Comic Relief

Looking back at the Smegazine comic strips.

Remember that Red Dwarf story where the Cat people return and hold Lister accountable for the holy wars that raged in his name? No? How about the one where Ace Rimmer and Debs Lister get a little over-friendly? Or what about the sequel to Back to Reality, where the Cat has a flashback to the group hallucination and returns to thinking he's Duane Dibbley?

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If you do remember any or all of these stories, then you must have been one of the avid monthly readers of The Red Dwarf Smegazine. The magazine featured some of the only official Red Dwarf stories not to have been written by Rob Grant or Doug Naylor, in the shape of an array of comic strips written and drawn by various early '90s UK comics luminaries.

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Launched at the height of the show's pre-Series V publicity blitz, the Smegazine was published by Fleetway Editions - a noted UK comics and magazine publisher (most famously of weekly sci-fi anthology 2000AD) that was in the process of expanding following its acquisition by publishing giants Egmont. The first issue of the new Red Dwarf Magazine - as it was initially titled - hit shelves with a cover date of March 1992, and was surprisingly low-key in tone, put together by a small editorial team (almost entirely written by editor Mike Butcher and features writers Chris Howarth and Steve Lyons), with a painted cover by artist Jon Rushby rather than a publicity still.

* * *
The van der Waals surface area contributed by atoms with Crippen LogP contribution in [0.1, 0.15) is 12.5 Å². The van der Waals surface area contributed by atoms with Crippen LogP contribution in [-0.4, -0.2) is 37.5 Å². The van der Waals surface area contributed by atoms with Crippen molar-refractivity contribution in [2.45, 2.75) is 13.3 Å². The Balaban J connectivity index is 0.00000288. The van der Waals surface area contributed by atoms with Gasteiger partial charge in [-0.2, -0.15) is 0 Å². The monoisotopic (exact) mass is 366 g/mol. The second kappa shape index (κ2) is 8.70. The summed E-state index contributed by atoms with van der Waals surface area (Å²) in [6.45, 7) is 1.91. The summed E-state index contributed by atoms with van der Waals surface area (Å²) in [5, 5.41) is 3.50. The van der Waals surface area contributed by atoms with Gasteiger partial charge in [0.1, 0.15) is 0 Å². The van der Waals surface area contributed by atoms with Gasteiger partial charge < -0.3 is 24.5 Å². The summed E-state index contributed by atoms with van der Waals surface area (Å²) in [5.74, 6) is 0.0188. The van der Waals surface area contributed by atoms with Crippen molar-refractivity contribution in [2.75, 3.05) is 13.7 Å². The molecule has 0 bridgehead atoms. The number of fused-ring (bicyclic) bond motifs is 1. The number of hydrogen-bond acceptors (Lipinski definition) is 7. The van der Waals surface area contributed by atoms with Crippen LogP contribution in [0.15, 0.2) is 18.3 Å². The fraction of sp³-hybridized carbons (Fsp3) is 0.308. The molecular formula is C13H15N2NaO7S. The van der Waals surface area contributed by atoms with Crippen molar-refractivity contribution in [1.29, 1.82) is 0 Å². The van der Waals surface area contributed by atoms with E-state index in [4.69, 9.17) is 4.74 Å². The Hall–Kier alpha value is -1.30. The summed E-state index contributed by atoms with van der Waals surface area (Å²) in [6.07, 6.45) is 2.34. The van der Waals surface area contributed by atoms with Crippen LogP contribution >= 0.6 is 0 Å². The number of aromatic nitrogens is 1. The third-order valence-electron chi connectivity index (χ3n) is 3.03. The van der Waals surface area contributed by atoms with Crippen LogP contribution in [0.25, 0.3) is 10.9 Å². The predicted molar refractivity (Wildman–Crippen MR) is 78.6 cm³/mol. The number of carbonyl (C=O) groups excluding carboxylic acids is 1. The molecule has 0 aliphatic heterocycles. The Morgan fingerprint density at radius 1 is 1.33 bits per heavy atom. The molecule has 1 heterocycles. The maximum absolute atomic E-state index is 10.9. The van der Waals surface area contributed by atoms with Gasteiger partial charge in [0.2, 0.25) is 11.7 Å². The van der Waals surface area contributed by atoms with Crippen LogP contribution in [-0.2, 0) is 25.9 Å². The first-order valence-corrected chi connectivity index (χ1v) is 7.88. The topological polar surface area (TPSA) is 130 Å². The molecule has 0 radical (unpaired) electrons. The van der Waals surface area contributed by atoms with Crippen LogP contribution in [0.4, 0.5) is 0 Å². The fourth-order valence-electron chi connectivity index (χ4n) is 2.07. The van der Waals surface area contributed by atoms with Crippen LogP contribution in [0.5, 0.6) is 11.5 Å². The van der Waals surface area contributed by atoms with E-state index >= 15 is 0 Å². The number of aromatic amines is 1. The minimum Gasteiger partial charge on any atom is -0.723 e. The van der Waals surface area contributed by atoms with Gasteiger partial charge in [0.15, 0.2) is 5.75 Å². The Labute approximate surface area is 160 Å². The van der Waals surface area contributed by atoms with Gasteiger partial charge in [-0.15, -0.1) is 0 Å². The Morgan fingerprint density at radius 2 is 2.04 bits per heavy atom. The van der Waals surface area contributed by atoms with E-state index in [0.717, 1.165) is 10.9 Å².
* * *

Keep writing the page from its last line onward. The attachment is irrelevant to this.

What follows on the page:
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In among a Series V preview, a Chris Barrie interview, a couple of quizzes and a "Beginner's Guide to Red Dwarf", the magazine set out one of its main selling points: a new and exclusive comic strip adaptation of "The End". At the time, Series I was still not available on video - so this was a rare opportunity for fans to experience the story again (or in some cases for the first time!) The comic's artist Alan Burrows took the opportunity to make some visual tweaks, as well - the crew's uniforms were much closer to Rimmer's Series III outfit, while Lister and Rimmer's bunkroom also matched the "officer's quarters" of those middle series.

The comics also famously introduced a visual indicator for holograms that had actually originally been in Rob and Doug's minds when producing the series - but which cost had rendered prohibitive - by rendering McIntyre and later Rimmer in black-and-white rather than full colour. This was a design choice that would persist through all the strips published across the magazine's life.